• Security researchers discovered 170 malicious Android apps that are secretly cryptocurrency miners. The apps have reportedly stolen an estimated $350,000 from users who paid to download the apps or phony subscriptions.


Notable recent security issues


Title: Kaseya supply chain attack affecting hundreds of companies 
Description: Attackers are actively exploiting the Kaseya VSA endpoint monitoring software to conduct a widespread supply chain attack targeting a number of Managed Service Providers (MSPs), according to multiple reports. Organizations usually use Kaseya VSA to perform centralized orchestration of systems in customer environments. Attackers first infected victims via a malicious automatic update to the software, eventually delivering the REvil/Sodinokibi ransomware. Once active in victim environments, the ransomware encrypts the contents of systems on the network, causing widespread operational disruptions to a variety of organizations that use this software. REvil operates using a ransomware-as-a-service (RaaS) model, with affiliates leveraging a variety of tactics, techniques and procedures (TTPs) to infect victims and coerce them into paying to regain access to systems and data that are affected by the ransomware. In many cases, backup servers are also targeted during network-based ransomware attacks highlighting the importance of a regularly tested offline backup and recovery strategy. A text-based README is written into various directories on the system and functions as a ransom note. 


Cisco Secure Endpoint signatures: Gen:Variant.Graftor.952042, W32.D55F983C99-100.SBX.TG, W32.File.MalParent, W32.RetroDetected 
ClamAV signatures: Win.Dropper.REvil-9875493-0, Win.Ransomware.REvil-9875494-0 
Cloud IOCs: W32.PingPredicatedDel.ioc, W32.DisableRealtimeMonitoring.ioc, W32.CertutilDecodedExecutableFile.ioc, W32.CertUtilCopy.ioc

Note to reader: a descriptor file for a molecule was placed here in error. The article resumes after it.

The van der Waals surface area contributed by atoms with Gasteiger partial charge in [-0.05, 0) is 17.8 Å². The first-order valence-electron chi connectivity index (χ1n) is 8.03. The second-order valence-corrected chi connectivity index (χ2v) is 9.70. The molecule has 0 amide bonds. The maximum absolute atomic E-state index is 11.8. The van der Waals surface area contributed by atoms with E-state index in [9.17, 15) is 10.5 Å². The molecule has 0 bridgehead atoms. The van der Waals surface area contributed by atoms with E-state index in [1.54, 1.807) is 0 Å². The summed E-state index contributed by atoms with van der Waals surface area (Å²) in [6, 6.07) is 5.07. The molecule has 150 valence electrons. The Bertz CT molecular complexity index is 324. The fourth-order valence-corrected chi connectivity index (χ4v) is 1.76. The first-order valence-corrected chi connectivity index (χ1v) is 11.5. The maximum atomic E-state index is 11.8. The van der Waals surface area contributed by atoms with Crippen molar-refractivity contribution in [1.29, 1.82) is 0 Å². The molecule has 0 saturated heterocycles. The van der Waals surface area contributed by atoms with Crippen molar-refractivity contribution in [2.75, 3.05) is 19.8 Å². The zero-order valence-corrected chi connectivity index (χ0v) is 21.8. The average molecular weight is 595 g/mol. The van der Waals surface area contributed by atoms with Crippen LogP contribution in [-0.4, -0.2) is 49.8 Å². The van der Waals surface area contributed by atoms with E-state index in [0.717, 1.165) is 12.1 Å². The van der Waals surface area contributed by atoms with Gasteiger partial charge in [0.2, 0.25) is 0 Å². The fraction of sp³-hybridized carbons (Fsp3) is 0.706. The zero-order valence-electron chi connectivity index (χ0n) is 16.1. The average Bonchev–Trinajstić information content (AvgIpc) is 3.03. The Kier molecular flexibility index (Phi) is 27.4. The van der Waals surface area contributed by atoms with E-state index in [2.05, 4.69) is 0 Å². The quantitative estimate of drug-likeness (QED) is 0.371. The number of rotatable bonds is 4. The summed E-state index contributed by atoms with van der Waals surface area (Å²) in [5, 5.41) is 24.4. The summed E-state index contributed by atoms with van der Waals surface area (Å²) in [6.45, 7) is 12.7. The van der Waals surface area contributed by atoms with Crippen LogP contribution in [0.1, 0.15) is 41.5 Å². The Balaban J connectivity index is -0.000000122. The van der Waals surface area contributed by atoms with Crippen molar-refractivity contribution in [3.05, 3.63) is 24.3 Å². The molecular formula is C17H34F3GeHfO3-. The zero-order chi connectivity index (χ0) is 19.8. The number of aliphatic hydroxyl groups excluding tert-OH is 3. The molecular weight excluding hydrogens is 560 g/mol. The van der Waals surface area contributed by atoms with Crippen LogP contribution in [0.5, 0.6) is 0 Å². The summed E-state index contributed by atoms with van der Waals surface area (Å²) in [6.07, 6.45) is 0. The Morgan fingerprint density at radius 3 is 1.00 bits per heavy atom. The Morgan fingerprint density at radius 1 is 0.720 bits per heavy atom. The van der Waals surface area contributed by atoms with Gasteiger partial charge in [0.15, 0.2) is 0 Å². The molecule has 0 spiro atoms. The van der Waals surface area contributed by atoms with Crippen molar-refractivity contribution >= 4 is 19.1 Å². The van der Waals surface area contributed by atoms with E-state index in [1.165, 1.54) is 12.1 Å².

Snort SID: 57879 

Description: A threat actor is using leaked code from the Babuk ransomware to carry out its own attacks. Security researchers discovered last week that Babuk’s ransomware builder tool was uploaded to VirusTotal. Any threat actor could take the code and modify the enclosed ransom note to include their own contact information, and then run the build executable to create customized ransomware encryptors and decryptors that target Windows, VMware ESXi, Network Attached Storage (NAS) x86, and NAS ARM devices. This new actor intentionally misspells Babuk in its ransom note, and only requests $210 for its ransom payment, versus Babuk’s usual millions. Babuk was most recently known for targeting the Washington, D.C. police department.  
Snort SIDs: 57873, 57874 

Most prevalent malware files this week


MD5: 9a4b7b0849a274f6f7ac13c7577daad8 
Typical Filename: ww31.exe 
Claimed Product: N/A 
Detection Name: W32.GenericKD:Attribute.24ch.1201

MD5: 6be10a13c17391218704dc24b34cf736 
Typical Filename: smbscanlocal0906.exe 
Claimed Product: N/A 
Detection Name: Win.Dropper.Ranumbot::in03.talos 

MD5: 8193b63313019b614d5be721c538486b 
Typical Filename: SAService.exe 
Claimed Product: SAService 
Detection Name: PUA.Win.Dropper.Segurazo::95.sbx.tg 

MD5: 34560233e751b7e95f155b6f61e7419a  
Typical Filename: SAntivirusService.exe  
Claimed Product: A n t i v i r u s S e r v i c e  
Detection Name: PUA.Win.Dropper.Segurazo::tpd 

MD5: 1c573e6d61b111dedd8ad2e936710cef 
Typical Filename: flashhelperservice.exe 
Claimed Product: Flash Helper Service 
Detection Name: W32.Auto:5807b6aed9.in03.Talos 

Keep up with all things Talos by following us on TwitterSnortClamAV and Immunet also have their own accounts you can follow to keep up with their latest updates. You can also subscribe to the Beers with Talos podcast here and Talos Takes here (as well as on your favorite podcast app). And, if you’re not already, you can also subscribe to the weekly Threat Source newsletter here.